Craig Groff-Folsom
United States
Grand Rapids
Michigan
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Hey everyone,

I received my copy of Slaughter Gulch yesterday, devoured the rules last night, and played through my first game today. Here are my thoughts:

- The physical presence of the game, and the rules system, are both directly in line with Twilight Creations' usual product line. Almost everything is settled with simple d6 rolls. This keeps the mechanics from getting in the way of the setting, but is something of a departure from Deadlands' typical 52-card playing deck mechanic. Each member of your outfit is exactly the same, and has access to every item you own. Once you recruit a townsfolk to join your outfit, they turn into another of these clones. While it is very hard to recruit a Hangin' Judge, one well-placed roll (possibly aided by a crucifix or whiskey) will turn him into a card-carrying member of the Mad Scientists in no time. This example (and a few similar points) are minor peculiarities to get past.

- Once you get into the game, the theme shines through wonderfully. We played three players (Texas Rangers v. Agency v. Shaman), and early in the game the Shaman player was fearing the omnipresent long arms (plural) of the law. We were all harvesting ghost rock in every way possible, from hanging out at the mine to gambling at the saloon. When the encounter at the Theatre was revealed to be the Hangin' Judge, everyone collectively gasped! The Deadlands world does come alive once again, which to me is the main point of the game.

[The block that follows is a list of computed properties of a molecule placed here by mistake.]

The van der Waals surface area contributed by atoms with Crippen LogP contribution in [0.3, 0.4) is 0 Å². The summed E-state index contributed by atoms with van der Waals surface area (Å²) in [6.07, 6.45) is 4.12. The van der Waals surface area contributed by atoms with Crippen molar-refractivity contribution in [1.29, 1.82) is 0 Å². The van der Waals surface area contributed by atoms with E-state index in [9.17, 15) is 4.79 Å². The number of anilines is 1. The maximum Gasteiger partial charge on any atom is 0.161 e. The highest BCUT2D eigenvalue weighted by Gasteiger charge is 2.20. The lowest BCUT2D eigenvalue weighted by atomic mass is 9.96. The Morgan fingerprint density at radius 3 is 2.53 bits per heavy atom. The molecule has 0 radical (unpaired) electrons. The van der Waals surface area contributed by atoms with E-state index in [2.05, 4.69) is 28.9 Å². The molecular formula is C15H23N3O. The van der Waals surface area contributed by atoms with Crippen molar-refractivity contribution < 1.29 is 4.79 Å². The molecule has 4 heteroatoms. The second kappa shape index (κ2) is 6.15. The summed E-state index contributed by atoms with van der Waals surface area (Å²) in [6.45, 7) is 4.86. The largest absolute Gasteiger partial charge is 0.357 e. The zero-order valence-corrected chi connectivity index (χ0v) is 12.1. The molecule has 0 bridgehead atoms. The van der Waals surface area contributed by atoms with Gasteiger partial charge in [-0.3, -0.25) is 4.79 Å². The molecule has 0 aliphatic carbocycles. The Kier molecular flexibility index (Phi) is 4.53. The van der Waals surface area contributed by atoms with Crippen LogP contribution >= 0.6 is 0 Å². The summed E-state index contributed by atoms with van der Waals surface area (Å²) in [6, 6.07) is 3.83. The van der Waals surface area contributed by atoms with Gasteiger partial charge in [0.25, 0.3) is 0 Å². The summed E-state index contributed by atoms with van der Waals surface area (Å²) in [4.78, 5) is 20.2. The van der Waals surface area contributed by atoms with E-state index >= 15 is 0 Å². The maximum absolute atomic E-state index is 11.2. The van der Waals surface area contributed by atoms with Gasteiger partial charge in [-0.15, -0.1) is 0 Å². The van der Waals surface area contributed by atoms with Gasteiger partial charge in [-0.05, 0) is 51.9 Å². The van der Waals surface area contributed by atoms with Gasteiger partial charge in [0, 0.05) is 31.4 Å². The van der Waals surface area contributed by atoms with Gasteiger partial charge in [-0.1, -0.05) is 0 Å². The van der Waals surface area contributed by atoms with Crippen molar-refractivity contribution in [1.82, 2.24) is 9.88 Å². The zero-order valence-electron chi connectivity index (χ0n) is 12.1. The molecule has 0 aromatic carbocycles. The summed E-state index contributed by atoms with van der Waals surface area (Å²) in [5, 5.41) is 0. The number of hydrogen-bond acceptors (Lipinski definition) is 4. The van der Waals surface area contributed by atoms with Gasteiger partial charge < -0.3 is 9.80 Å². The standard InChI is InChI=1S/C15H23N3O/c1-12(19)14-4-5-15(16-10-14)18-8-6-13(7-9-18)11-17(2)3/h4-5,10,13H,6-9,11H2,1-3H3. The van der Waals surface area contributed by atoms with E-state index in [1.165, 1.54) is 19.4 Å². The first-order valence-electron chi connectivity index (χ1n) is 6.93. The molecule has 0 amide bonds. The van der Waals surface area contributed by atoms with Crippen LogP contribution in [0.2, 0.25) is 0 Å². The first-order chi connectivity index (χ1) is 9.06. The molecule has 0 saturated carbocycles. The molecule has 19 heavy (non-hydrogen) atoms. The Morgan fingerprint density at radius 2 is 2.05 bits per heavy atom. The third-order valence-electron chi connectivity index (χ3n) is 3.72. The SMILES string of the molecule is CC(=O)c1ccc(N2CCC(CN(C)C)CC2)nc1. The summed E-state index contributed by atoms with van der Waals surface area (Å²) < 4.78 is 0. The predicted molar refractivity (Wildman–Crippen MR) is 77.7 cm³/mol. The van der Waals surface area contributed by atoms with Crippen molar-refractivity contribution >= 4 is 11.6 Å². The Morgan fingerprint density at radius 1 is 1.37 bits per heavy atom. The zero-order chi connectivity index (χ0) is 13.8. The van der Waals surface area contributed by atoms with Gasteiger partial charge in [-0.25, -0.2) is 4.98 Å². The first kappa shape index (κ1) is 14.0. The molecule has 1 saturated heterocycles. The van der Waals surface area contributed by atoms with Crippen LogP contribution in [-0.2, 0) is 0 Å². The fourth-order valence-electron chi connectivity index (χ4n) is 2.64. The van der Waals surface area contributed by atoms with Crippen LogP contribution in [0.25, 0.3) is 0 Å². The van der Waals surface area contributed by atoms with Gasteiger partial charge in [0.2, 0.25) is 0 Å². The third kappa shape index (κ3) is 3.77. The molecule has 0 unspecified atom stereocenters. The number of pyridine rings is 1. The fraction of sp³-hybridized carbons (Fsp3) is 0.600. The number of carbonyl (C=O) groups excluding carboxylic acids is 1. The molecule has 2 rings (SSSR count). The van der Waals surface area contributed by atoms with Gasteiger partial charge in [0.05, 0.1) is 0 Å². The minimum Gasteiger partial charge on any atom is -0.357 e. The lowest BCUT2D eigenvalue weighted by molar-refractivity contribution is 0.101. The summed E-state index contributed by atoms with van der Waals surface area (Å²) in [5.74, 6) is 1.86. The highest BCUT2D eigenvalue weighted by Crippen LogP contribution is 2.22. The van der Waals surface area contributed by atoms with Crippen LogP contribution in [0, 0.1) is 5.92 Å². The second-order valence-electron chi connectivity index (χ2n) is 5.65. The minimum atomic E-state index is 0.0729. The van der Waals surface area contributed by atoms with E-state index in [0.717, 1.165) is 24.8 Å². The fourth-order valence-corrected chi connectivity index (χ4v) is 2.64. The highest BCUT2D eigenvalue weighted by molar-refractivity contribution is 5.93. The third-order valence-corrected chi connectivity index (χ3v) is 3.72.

- Triggering the endgame is an interesting point, of which I'm not sure how I feel. There are six endgame conditions, and one is selected as the primary one; that is, when that one is fulfilled, the game ends that turn. The other five are still in the game, and fulfilling three of them can also bring it to a close. Our random primary condition was one outfit controlling three locations, which ended up happening by accident. With location control paying off pretty well in victory points, I thought this might turn the course of the game, but it ended up being much less influential.

Overall, I didn't buy this game with glorious thoughts of an FFG-style (overproduced) production. I came to the table looking for that Deadlands theme and flavor that I've enjoyed in other games. Slaughter Gulch meets that need.
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UA Darth
United States
Boca Raton
FL
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Edited: See below.
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Todd Breitenstein
United States
Campbell County
Kentucky
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Hi Craig,
Thanks for the review. I'm glad you are enjoying the game.

As for the variable ending conditions, we did that to keep the game from becoming stagnant. We find that it changes how you play the game considerably.
Cheers,
Todd
Twilight Creations, Inc.
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Todd Breitenstein
United States
Campbell County
Kentucky
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Hi!,
Out of curiosity, where did you play this game? I'm thinking maybe you were playing wrong. I will admit that there is luck involved, but it is no where near 90%. Deadlands: the Battle for Slaughter Gulch is one of the best things Twilight Creations has done. We are extremely proud of it!
Cheers,
Todd
Twilight Creations, Inc.


shadow9d9 wrote:
Unfortunately, I found it to be 90% luck.
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Contemptus Mundi
United States
Cedar City
Utah
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Mine's in the mail... can't wait!
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UA Darth